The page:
Matthew A. Shapiro served as a law clerk to Chief Justice John G. Roberts, Jr., on the Supreme Court of the United States and to Judge J. Harvie Wilkinson III on the U.S. Court of Appeals for the Fourth Circuit. He also practiced with Hogan Lovells US, specializing in appellate and complex civil litigation. Immediately before joining the Hofstra Law faculty, he was an Associate in Law and Lecturer in Law at Columbia Law School.
Professor Shapiro teaches Civil Procedure and Evidence. His research focuses on civil procedure, alternative dispute resolution, and related aspects of private law, drawing on legal and political theory to examine the ways in which the state uses legal doctrine to shape the resolution of private disputes. His scholarship has appeared or will appear in the Columbia Law Review and the Yale Law & Policy Review, as well as an edited collection of essays published by the Oxford University Press, and has been selected for the Branstetter New Voices in Civil Justice Workshop.
Why did you choose to study law?
I knew I wanted to be a law professor even before I applied to law school. Having studied political theory in college and graduate school, I was fascinated by fundamental questions about how to organize a just society and structure its government, yet I found traditional philosophical treatments of many of those questions to be too far removed from the real world. The law is where we try to put our ideals into practice, which is why I find it such a compelling subject.
Before joining Hofstra Law, you were a law clerk to Chief Justice John G. Roberts, Jr., on the Supreme Court of the United States. Was there a key lesson you learned from that experience?
I had the tremendous honor and privilege to serve as a law clerk to two distinguished jurists and wonderful people: Chief Justice Roberts and Judge J. Harvie Wilkinson III of the U.S. Court of Appeals for the Fourth Circuit. Both are known for their writing, and I certainly emerged from each of their chambers a better writer and legal thinker than I had been when I entered. The Chief, in particular, taught me the importance of being able to analyze even the most complicated legal issues on my feet. And through his example, he showed me how an effective leader can set very high standards while still inspiring those around him to meet them.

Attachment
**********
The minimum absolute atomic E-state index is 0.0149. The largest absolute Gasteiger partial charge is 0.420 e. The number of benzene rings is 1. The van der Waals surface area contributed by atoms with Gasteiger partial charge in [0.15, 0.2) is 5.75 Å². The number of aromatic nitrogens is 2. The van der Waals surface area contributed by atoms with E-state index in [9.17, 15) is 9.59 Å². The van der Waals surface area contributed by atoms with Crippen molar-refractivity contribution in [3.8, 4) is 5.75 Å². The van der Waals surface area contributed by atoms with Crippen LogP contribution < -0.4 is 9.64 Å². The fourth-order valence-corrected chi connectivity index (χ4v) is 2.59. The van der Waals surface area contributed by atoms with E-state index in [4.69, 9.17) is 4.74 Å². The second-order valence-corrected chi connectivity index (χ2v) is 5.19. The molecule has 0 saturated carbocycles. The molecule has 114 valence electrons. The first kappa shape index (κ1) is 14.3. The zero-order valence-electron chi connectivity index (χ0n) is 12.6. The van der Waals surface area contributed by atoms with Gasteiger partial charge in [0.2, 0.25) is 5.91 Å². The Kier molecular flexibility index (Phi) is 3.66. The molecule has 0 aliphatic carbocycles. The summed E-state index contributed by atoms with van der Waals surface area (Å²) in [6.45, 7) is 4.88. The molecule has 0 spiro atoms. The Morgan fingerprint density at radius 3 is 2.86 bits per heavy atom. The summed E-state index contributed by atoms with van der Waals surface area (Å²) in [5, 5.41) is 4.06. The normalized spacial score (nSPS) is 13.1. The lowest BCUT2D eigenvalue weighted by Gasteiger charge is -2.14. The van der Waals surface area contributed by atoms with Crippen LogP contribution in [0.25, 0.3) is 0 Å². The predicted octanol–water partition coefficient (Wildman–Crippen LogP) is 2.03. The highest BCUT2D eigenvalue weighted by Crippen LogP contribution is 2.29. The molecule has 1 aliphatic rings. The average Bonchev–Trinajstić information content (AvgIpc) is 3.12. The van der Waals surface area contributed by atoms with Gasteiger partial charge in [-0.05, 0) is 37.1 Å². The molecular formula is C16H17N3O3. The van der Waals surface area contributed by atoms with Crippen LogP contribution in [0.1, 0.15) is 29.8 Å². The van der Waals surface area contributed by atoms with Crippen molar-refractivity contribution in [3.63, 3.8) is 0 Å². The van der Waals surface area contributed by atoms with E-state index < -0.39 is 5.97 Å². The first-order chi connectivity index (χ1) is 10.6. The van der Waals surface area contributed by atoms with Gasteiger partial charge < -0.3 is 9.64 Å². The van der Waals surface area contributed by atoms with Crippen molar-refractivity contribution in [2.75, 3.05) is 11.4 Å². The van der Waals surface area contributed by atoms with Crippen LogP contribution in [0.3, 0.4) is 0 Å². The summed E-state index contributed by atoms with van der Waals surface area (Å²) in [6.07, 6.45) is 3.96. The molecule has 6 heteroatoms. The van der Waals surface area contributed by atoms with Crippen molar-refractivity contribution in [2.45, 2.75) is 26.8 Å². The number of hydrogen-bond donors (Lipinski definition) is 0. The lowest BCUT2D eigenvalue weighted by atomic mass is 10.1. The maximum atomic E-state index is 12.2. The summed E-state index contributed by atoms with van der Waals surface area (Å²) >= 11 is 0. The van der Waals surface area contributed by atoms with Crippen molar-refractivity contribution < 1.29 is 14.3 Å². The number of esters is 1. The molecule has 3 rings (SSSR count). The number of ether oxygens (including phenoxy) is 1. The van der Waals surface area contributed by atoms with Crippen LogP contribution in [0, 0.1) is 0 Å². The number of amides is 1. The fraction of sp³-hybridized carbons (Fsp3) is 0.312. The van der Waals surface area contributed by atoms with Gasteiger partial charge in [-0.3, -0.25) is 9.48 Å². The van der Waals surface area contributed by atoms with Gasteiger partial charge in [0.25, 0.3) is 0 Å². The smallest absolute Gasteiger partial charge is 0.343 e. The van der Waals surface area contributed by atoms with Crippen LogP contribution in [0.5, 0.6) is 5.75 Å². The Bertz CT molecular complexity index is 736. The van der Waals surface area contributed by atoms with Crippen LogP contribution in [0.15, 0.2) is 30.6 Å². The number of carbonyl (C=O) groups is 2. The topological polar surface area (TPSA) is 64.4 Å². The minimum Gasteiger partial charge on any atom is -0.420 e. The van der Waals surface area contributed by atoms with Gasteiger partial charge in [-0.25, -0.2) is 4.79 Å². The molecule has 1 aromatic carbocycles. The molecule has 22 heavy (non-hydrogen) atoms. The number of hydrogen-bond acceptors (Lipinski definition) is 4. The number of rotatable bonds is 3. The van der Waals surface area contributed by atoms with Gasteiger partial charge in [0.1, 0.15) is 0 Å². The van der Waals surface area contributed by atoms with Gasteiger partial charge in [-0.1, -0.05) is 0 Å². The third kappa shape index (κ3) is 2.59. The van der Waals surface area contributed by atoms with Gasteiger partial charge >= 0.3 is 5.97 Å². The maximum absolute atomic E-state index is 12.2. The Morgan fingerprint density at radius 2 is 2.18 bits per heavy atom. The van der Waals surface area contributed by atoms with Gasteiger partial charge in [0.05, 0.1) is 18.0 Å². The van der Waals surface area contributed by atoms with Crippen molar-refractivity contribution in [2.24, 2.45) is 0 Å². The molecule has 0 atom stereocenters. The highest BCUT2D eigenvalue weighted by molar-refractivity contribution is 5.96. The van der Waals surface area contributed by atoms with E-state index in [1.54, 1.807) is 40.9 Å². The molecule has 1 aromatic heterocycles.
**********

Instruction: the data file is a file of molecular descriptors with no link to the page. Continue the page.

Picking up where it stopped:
What inspired you to pursue an academic career in law?
There’s simply nothing I’d rather be doing than thinking and writing about the law and teaching and mentoring aspiring lawyers — and somehow, I even get paid to do it!
What attracted you to Hofstra Law?
From my very first interactions with the faculty here, it was clear that Hofstra Law strongly values both aspects of the academic enterprise: scholarship and teaching. I’m fortunate to be at an institution where I have colleagues who expect me to be — and are eager to help me become — both a serious scholar and an effective teacher.
How would you describe your scholarship focus?
At the most general level, my scholarship explores the role of the state in resolving disputes between its citizens. This means that I end up focusing primarily on civil procedure and alternative dispute resolution, as well as related aspects of private law. Civil procedure is commonly seen as very technical, and it can be. But I try to show how seemingly dry procedural issues implicate some of the deepest questions of political theory.
Now that you are working on Long Island, what are you looking forward to exploring in your free time?
I’m excited to explore everything Long Island has to offer young families. My 4-year-old son and I have already taken full advantage of our newfound proximity to Jones Beach. My entire family is looking forward to exploring other parts of the island this fall.